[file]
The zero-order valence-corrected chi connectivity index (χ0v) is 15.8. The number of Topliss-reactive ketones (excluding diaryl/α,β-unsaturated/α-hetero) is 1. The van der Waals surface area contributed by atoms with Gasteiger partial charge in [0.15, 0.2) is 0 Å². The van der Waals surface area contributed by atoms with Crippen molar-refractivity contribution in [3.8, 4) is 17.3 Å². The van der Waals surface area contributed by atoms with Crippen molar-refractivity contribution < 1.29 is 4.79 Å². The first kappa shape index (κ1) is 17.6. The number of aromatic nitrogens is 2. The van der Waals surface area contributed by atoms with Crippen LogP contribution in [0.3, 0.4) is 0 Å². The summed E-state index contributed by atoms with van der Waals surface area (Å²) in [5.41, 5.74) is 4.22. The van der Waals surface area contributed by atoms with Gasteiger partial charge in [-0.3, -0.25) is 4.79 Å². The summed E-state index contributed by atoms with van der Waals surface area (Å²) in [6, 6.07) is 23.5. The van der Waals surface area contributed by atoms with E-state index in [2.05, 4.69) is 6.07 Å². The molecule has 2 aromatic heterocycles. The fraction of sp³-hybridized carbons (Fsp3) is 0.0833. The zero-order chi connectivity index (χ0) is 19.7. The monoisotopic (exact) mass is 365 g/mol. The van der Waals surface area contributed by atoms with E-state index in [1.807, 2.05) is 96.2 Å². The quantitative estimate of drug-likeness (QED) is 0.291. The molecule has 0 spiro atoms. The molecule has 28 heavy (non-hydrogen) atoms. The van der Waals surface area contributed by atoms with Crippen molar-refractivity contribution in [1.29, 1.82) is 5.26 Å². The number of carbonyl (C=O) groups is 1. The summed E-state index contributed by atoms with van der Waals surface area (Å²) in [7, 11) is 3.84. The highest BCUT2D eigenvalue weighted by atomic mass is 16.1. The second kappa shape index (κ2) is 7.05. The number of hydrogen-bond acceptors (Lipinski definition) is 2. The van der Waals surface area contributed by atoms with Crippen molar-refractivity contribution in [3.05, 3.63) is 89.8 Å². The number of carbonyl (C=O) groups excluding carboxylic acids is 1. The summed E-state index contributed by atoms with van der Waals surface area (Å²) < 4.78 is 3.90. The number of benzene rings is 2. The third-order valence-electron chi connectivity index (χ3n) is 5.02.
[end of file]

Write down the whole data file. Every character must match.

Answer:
The zero-order valence-corrected chi connectivity index (χ0v) is 15.8. The number of Topliss-reactive ketones (excluding diaryl/α,β-unsaturated/α-hetero) is 1. The van der Waals surface area contributed by atoms with Gasteiger partial charge in [0.15, 0.2) is 0 Å². The van der Waals surface area contributed by atoms with Crippen molar-refractivity contribution in [3.8, 4) is 17.3 Å². The van der Waals surface area contributed by atoms with Crippen molar-refractivity contribution < 1.29 is 4.79 Å². The first kappa shape index (κ1) is 17.6. The number of aromatic nitrogens is 2. The van der Waals surface area contributed by atoms with Crippen LogP contribution in [0.3, 0.4) is 0 Å². The summed E-state index contributed by atoms with van der Waals surface area (Å²) in [5.41, 5.74) is 4.22. The van der Waals surface area contributed by atoms with Gasteiger partial charge in [-0.3, -0.25) is 4.79 Å². The summed E-state index contributed by atoms with van der Waals surface area (Å²) in [6, 6.07) is 23.5. The van der Waals surface area contributed by atoms with E-state index in [2.05, 4.69) is 6.07 Å². The molecule has 2 aromatic heterocycles. The fraction of sp³-hybridized carbons (Fsp3) is 0.0833. The zero-order chi connectivity index (χ0) is 19.7. The monoisotopic (exact) mass is 365 g/mol. The van der Waals surface area contributed by atoms with E-state index in [1.807, 2.05) is 96.2 Å². The quantitative estimate of drug-likeness (QED) is 0.291. The molecule has 0 spiro atoms. The molecule has 28 heavy (non-hydrogen) atoms. The van der Waals surface area contributed by atoms with Crippen molar-refractivity contribution in [1.29, 1.82) is 5.26 Å². The number of carbonyl (C=O) groups is 1. The summed E-state index contributed by atoms with van der Waals surface area (Å²) in [7, 11) is 3.84. The highest BCUT2D eigenvalue weighted by atomic mass is 16.1. The second kappa shape index (κ2) is 7.05. The number of hydrogen-bond acceptors (Lipinski definition) is 2. The van der Waals surface area contributed by atoms with Crippen molar-refractivity contribution in [3.05, 3.63) is 89.8 Å². The number of carbonyl (C=O) groups excluding carboxylic acids is 1. The summed E-state index contributed by atoms with van der Waals surface area (Å²) < 4.78 is 3.90. The number of benzene rings is 2. The third-order valence-electron chi connectivity index (χ3n) is 5.02.